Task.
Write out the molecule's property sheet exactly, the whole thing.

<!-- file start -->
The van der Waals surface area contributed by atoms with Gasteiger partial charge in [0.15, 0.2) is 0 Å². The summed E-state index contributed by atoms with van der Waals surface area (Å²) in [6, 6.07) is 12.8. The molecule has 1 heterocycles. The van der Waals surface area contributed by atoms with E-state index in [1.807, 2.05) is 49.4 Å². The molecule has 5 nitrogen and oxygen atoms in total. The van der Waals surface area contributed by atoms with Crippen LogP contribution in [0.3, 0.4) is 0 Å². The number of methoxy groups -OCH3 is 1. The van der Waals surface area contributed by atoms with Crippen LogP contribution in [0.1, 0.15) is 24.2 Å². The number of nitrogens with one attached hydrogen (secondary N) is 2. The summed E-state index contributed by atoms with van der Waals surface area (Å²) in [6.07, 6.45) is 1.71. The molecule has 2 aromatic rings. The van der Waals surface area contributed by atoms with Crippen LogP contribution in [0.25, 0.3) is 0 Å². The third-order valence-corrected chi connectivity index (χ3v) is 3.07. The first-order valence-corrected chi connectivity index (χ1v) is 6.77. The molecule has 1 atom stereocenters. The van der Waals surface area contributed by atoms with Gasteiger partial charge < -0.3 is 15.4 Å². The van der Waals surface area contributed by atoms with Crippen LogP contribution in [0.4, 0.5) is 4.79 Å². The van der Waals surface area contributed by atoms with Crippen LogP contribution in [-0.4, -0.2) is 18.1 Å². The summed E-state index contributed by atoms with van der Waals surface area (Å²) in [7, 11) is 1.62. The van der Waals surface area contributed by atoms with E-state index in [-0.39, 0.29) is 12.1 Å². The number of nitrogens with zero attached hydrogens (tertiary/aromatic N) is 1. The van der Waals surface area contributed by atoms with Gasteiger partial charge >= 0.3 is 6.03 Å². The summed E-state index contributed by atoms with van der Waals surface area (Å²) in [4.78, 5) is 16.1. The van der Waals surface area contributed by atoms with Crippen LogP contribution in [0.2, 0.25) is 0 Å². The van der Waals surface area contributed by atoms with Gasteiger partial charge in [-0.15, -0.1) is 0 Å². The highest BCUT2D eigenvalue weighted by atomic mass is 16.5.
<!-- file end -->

The van der Waals surface area contributed by atoms with Gasteiger partial charge in [0.15, 0.2) is 0 Å². The summed E-state index contributed by atoms with van der Waals surface area (Å²) in [6, 6.07) is 12.8. The molecule has 1 heterocycles. The van der Waals surface area contributed by atoms with E-state index in [1.807, 2.05) is 49.4 Å². The molecule has 5 nitrogen and oxygen atoms in total. The van der Waals surface area contributed by atoms with Crippen LogP contribution in [0.3, 0.4) is 0 Å². The number of methoxy groups -OCH3 is 1. The van der Waals surface area contributed by atoms with Crippen LogP contribution in [0.1, 0.15) is 24.2 Å². The number of nitrogens with one attached hydrogen (secondary N) is 2. The summed E-state index contributed by atoms with van der Waals surface area (Å²) in [6.07, 6.45) is 1.71. The molecule has 2 aromatic rings. The van der Waals surface area contributed by atoms with Crippen LogP contribution in [0.25, 0.3) is 0 Å². The third-order valence-corrected chi connectivity index (χ3v) is 3.07. The first-order valence-corrected chi connectivity index (χ1v) is 6.77. The molecule has 1 atom stereocenters. The van der Waals surface area contributed by atoms with Gasteiger partial charge < -0.3 is 15.4 Å². The van der Waals surface area contributed by atoms with Crippen LogP contribution in [0.4, 0.5) is 4.79 Å². The van der Waals surface area contributed by atoms with Crippen LogP contribution in [-0.4, -0.2) is 18.1 Å². The summed E-state index contributed by atoms with van der Waals surface area (Å²) in [7, 11) is 1.62. The van der Waals surface area contributed by atoms with E-state index in [-0.39, 0.29) is 12.1 Å². The number of nitrogens with zero attached hydrogens (tertiary/aromatic N) is 1. The van der Waals surface area contributed by atoms with Gasteiger partial charge >= 0.3 is 6.03 Å². The summed E-state index contributed by atoms with van der Waals surface area (Å²) in [4.78, 5) is 16.1. The van der Waals surface area contributed by atoms with Crippen LogP contribution in [0.2, 0.25) is 0 Å². The van der Waals surface area contributed by atoms with Gasteiger partial charge in [-0.15, -0.1) is 0 Å². The highest BCUT2D eigenvalue weighted by atomic mass is 16.5.